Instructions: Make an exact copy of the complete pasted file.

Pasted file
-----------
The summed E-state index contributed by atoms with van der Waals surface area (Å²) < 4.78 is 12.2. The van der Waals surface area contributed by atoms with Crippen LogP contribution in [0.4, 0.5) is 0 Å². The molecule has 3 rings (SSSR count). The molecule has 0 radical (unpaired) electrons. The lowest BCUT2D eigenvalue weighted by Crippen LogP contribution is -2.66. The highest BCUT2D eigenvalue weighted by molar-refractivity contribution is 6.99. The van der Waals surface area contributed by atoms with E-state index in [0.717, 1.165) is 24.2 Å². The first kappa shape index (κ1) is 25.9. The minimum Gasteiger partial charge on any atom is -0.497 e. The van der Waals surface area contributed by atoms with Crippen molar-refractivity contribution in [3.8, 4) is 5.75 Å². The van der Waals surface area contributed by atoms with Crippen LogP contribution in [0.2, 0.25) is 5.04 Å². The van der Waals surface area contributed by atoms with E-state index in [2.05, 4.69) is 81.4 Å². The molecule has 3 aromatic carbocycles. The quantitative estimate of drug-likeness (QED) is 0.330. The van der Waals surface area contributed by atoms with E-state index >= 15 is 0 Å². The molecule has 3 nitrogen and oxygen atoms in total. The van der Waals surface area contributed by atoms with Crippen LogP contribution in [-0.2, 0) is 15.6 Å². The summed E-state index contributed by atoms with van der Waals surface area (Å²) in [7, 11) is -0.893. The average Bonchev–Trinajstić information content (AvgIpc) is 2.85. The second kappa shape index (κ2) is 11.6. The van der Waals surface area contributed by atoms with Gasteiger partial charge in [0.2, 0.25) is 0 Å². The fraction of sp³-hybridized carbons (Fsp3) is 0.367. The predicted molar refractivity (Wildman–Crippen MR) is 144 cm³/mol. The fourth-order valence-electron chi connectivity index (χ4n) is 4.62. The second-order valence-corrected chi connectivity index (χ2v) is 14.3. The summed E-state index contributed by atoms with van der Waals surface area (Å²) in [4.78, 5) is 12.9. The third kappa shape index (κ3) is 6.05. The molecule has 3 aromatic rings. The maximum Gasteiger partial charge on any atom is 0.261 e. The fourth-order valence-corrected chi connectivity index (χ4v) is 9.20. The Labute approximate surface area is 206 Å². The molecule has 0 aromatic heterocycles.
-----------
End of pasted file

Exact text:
The summed E-state index contributed by atoms with van der Waals surface area (Å²) < 4.78 is 12.2. The van der Waals surface area contributed by atoms with Crippen LogP contribution in [0.4, 0.5) is 0 Å². The molecule has 3 rings (SSSR count). The molecule has 0 radical (unpaired) electrons. The lowest BCUT2D eigenvalue weighted by Crippen LogP contribution is -2.66. The highest BCUT2D eigenvalue weighted by molar-refractivity contribution is 6.99. The van der Waals surface area contributed by atoms with E-state index in [0.717, 1.165) is 24.2 Å². The first kappa shape index (κ1) is 25.9. The minimum Gasteiger partial charge on any atom is -0.497 e. The van der Waals surface area contributed by atoms with Crippen molar-refractivity contribution in [3.8, 4) is 5.75 Å². The van der Waals surface area contributed by atoms with Crippen LogP contribution in [0.2, 0.25) is 5.04 Å². The van der Waals surface area contributed by atoms with E-state index in [2.05, 4.69) is 81.4 Å². The molecule has 3 aromatic carbocycles. The quantitative estimate of drug-likeness (QED) is 0.330. The van der Waals surface area contributed by atoms with E-state index >= 15 is 0 Å². The molecule has 3 nitrogen and oxygen atoms in total. The van der Waals surface area contributed by atoms with Crippen LogP contribution in [-0.2, 0) is 15.6 Å². The summed E-state index contributed by atoms with van der Waals surface area (Å²) in [7, 11) is -0.893. The average Bonchev–Trinajstić information content (AvgIpc) is 2.85. The second kappa shape index (κ2) is 11.6. The van der Waals surface area contributed by atoms with Gasteiger partial charge in [0.2, 0.25) is 0 Å². The fraction of sp³-hybridized carbons (Fsp3) is 0.367. The predicted molar refractivity (Wildman–Crippen MR) is 144 cm³/mol. The fourth-order valence-electron chi connectivity index (χ4n) is 4.62. The second-order valence-corrected chi connectivity index (χ2v) is 14.3. The summed E-state index contributed by atoms with van der Waals surface area (Å²) in [4.78, 5) is 12.9. The third kappa shape index (κ3) is 6.05. The molecule has 3 aromatic rings. The maximum Gasteiger partial charge on any atom is 0.261 e. The fourth-order valence-corrected chi connectivity index (χ4v) is 9.20. The Labute approximate surface area is 206 Å². The molecule has 0 aromatic heterocycles.